3. Oh, yes, all of th raisedese. In my mediation work I’ve seen some of these same anti-patterns. Over the years, I’ve observed why people develop these antipatterns.

    6. Team members violate the time-boxing, starting monologs.

    Some of my clients don’t know how to speak about just the most important points about their case. They’ll tell every little detail, plodding along in a boring way.

    Other clients are so concerned with making sure they explain themselves clearly, that they’re never satisfied with their first explanation, so they explain themselves a second time, then they’re not satisfied with that, so they explain themselves a third time… and on and on.

    Another reason why this anti-pattern shows itself is that people have different conversational styles and standards. Some of my clients who repeat themselves or give a monologue, they’re waiting for the other person to interrupt them and say that they understood their point. But the other person’s conversational style doesn’t include interrupting people, so they don’t say anything, and the person giving the monologue keeps going.

    As a mediator, I can point out to my clients that we don’t need every detail at first, that they should talk about the most important points, and we’ll talk about the rest later. I coach them again about this if they do it again.

    The clients who are trying to come up with the best explanation, once I notice this anti-pattern, I’ll say something when they start their second explanation. Something approving like, “That’s a good point. You’ve made it very clearly.” Then I say something to move the conversation on.

    And if clients have different conversational styles and standards, as soon as it becomes a problem, I point it out. Even if one of the clients is being rude, I still express the problem as a difference in conversational styles. I usually say, “Client A, I notice that you’re a turn-taker in conversations, but Client B, I noticed that you’re an overlapper. Client B, Client A would like to finish everything they have to say before you start talking, and Client A, if Client B starts talking, they’re not intending to interrupt you.”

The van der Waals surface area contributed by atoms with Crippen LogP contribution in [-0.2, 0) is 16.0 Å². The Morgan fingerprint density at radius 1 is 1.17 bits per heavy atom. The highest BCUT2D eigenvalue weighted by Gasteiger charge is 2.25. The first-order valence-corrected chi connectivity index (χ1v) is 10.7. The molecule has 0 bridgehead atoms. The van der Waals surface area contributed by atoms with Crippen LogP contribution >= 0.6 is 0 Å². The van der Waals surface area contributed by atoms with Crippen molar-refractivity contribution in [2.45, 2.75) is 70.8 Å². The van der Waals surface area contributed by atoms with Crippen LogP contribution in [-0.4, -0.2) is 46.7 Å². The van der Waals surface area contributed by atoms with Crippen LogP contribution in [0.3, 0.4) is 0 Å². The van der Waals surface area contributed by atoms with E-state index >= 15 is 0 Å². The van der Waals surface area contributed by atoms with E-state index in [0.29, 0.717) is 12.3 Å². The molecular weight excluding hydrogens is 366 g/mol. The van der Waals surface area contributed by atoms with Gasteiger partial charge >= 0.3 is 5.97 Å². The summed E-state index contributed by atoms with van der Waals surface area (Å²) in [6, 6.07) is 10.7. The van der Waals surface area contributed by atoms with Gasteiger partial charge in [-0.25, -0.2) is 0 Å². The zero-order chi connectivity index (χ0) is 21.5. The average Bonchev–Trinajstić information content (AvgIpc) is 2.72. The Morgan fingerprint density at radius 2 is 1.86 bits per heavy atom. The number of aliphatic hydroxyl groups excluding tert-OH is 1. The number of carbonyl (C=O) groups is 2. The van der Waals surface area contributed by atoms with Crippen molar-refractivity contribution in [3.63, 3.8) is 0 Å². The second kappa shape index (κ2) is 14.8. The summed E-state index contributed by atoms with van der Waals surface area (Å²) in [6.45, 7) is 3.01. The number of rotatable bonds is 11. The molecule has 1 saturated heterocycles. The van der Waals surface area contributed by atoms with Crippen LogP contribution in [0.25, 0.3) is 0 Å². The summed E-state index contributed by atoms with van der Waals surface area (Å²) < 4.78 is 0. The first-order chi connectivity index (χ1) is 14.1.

Some of these interventions I can do during a joint session, but as a Scrum Master, from what I’ve learned, you’d probably wait it out during a few standups, and then tell the team you’ve noticed a problem, and would they like to hear a suggestion for resolving it. Or else to talk to the team members in private.

  4. Offshore teams with ineffective communications abilities (technological and verbal). That is not to be racist, it’s a fact of life. I recently worked on a team which had outsourced some of the development. The IT Director wasn’t sure two of the four offshore employees existed, as they didn’t speak, all communications were relayed via one of the two other offshore team members.

    When I turned up and assisted with improvements to the agile scrum set up, I quickly discovered that two of the employees could barely speak English. So even in a stand up we had chinese whispers going on!

    I have struggled with stand-ups and agile in general with offshore teams convincing management to bring the team in house.

    Perhaps this is a failing of mine in investigating other methods, i.e. As mentioned in the article, using Slack.